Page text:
Reverse engineering techniques: From 3D scanning to the CAD file in the concrete industry

The use of a CAD model is essential in many activities, such as manufacturing, design and mechanics. This paper describes the various reverse engineering techniques and how this procedure, associated with 3D scanning, can be advantageously applied to the concrete industry for digital production and for empowering and optimizing production plants.

The use of a CAD model is essential in many activities, such as manufacturing, design and mechanics. Reverse engineering is the procedure for reconstructing the CAD model of an object or component from measurements gathered by surveys of the object itself. Naturally, the measurements on the components can be performed using different techniques and instruments, but, currently, the best and most effective technique for geometrical surveys of objects is 3D scanning by means of 3D optical non-contact scanners.

This paper describes the various reverse engineering techniques and how this procedure, associated with 3D scanning, can be advantageously applied to the concrete industry for digital production and for empowering and optimizing production plants.

1 Introduction

In industrial activities related to mechanics, manufacturing and design, projects of parts or assemblies are prepared and processed through CAD models, for the production or simulation of mechanical or structural behavior.

The CAD model is thus an indispensable tool for most industrial processes, such as machining, which can be carried out by means of CAD/CAM programs, by designing tool paths starting from the 3D geometries of the components to be produced.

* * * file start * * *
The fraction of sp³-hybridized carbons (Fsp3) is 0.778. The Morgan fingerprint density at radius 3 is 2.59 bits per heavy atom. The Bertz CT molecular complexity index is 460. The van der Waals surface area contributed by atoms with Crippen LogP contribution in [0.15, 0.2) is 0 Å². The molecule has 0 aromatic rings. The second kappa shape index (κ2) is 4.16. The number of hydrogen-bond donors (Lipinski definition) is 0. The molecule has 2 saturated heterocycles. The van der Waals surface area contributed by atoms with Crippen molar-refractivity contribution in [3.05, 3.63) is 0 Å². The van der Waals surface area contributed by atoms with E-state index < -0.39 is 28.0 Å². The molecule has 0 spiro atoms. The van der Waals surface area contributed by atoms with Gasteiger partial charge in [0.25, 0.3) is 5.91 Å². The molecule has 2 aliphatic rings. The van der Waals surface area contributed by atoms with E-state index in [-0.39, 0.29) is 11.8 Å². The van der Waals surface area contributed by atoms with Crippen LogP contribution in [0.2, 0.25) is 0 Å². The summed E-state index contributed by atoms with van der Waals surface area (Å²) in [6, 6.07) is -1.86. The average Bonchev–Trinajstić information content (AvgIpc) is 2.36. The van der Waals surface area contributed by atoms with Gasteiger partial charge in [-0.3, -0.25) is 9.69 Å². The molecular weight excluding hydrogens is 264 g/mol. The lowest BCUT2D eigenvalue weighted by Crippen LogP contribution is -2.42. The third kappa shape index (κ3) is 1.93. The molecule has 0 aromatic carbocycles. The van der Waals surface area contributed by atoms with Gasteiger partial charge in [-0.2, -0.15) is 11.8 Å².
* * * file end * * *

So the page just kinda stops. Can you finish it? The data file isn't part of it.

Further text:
In the concrete industry, CAD models are indispensable either for the design, production and optimization of machinery in production plants [1], [2], [3], [4] or for the numerical and digital simulation of the correct operation of concrete machinery and components [5], [6], [7], [8] and of the mechanical behavior of mixtures in contact with mixing blades or static structures [9], [10], [11], as well as for the development of digital production techniques for concrete products, such as cutting-edge 3D concrete printing techniques mainly used in the precast industry [12], [13], [14], [15]. At the current state of the art, concrete 3D printing is undoubtedly revolutionizing production and prototyping techniques, not least as a result of the technological advances that allowed the manufacture of the first 3D concrete printers able to realize works of art, architectural elements, but also entire buildings.

In addition to 3D printing, the launch and continuous technological advancement of 3D scanners opens up the opportunity of applying new design, control and manufacturing techniques based on the 3D digital reconstruction of concrete components or existing mechanical components.

In fact, a 3D scanner is an instrument allowing non-contact reconstructions of even complex geometries with very high accuracy [16], [17], [18]. Such reconstructions are generated in the form of polygonal 3D models, which can be used as a basis for the redesign or optimization of the components themselves or of the production cycles [19], [20], for dimensional and quality control using non-destructive techniques [21], [22], or for structural/mechanical simulation purposes.